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Police brutality on farmworkers probed

IPID and HRC will investigate police brutality and farm crimes relating to the ongoing farmworkers strike.

Police keep an eye on farmworkers who protest in the Wolsey area on 9 January 2013. Picture: Regan Thaw/EWN

CAPE TOWN - The Human Rights Commission (HRC) is said to investigate alleged police brutality during the violent farmworkers strike in the Western Cape.

Earlier this week a De Doorns man died from his injuries after allegedly being shot with rubber bullets and beaten by police.

While the Congress of South African Trade Unions (Cosatu) announced a partial suspension of the protests in areas where wage deals have been struck, the strike continues in other parts of the Western Cape.

There is no end in sight for the strike in De Doorns.

It still resembles a war zone after a settlement was reached in another farming region.

Earlier in the week, unions rejoiced when a farm owner in Clanwilliam agreed to give labourers between R105 and R110 a day.

A section of the N1 running past the volatile Stofland Informal Settlement outside De Doorns is virtually unusable.

Piles of rocks need to be moved before motorists can navigate the road.

The HRC is worried the violence has reached crisis proportions.

The death of Letsekang Thoakoane has prompted the HRC to probe alleged police brutality.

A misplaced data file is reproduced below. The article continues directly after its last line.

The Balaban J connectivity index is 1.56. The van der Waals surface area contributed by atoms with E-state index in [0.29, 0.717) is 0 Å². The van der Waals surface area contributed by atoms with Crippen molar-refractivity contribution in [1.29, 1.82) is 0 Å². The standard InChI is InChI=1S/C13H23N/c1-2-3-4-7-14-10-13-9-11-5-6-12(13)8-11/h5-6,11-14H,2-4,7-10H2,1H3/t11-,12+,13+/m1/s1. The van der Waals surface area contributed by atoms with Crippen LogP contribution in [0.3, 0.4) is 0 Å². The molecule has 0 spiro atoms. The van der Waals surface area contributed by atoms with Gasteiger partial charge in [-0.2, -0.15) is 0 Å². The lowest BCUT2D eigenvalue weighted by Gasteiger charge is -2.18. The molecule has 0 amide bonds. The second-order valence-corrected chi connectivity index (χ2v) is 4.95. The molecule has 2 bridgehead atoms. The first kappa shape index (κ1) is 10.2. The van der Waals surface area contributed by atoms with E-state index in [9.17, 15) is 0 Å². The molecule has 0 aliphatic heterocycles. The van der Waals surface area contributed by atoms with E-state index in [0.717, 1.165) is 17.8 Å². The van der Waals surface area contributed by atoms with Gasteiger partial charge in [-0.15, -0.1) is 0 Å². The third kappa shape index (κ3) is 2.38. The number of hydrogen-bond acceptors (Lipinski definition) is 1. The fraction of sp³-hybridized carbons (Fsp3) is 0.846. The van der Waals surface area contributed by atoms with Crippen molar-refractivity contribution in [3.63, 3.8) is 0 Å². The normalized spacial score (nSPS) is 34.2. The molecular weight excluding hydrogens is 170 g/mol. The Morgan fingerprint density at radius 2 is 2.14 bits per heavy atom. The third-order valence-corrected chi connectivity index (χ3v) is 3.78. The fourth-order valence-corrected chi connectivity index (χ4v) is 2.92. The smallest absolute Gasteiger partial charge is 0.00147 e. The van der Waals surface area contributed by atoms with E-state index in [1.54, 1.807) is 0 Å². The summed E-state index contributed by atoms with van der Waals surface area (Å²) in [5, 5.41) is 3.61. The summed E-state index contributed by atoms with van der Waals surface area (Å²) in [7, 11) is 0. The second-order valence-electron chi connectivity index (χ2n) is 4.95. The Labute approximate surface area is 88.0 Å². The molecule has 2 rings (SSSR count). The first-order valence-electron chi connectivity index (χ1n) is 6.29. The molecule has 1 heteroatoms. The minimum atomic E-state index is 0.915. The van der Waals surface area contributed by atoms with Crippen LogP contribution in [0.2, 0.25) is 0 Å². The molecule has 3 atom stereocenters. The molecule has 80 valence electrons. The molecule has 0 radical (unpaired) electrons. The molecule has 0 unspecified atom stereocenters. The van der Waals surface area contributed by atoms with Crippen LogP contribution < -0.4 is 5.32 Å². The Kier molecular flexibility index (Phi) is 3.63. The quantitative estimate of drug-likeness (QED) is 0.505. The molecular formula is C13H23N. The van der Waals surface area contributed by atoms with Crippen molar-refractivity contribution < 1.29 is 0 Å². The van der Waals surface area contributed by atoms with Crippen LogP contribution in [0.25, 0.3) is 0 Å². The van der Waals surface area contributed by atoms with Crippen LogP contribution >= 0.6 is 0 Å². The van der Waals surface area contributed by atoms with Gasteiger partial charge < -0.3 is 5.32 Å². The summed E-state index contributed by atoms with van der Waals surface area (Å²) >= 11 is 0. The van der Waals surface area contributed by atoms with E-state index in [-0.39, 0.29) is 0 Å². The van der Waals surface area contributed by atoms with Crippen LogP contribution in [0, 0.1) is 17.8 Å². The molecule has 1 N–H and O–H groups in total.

Thokoane's brother Atang said he can't understand why he was attacked by officers if he wasn't even a farmworker.

"He tried to run away and the police chased him, beat him and shot him."

The Independent Police Directorate (IPID) is probing the incident.

Meanwhile, the Western Cape Agriculture Department said culprits and union leaders must be held accountable for the destruction of a fruit packing plant outside Wellington.

The facility, which housed fruit for export, was torched in the early hours of Wednesday morning.

Western Cape Agriculture spokesperson Wouter Kriel said, "This establishment provides employment for over 500 people and the Western Cape government sees this in a very serious light. The MEC said the government will work with police in order to create a safe environment for our work force."

It's suspected the incident can be linked to the farm workers strike.

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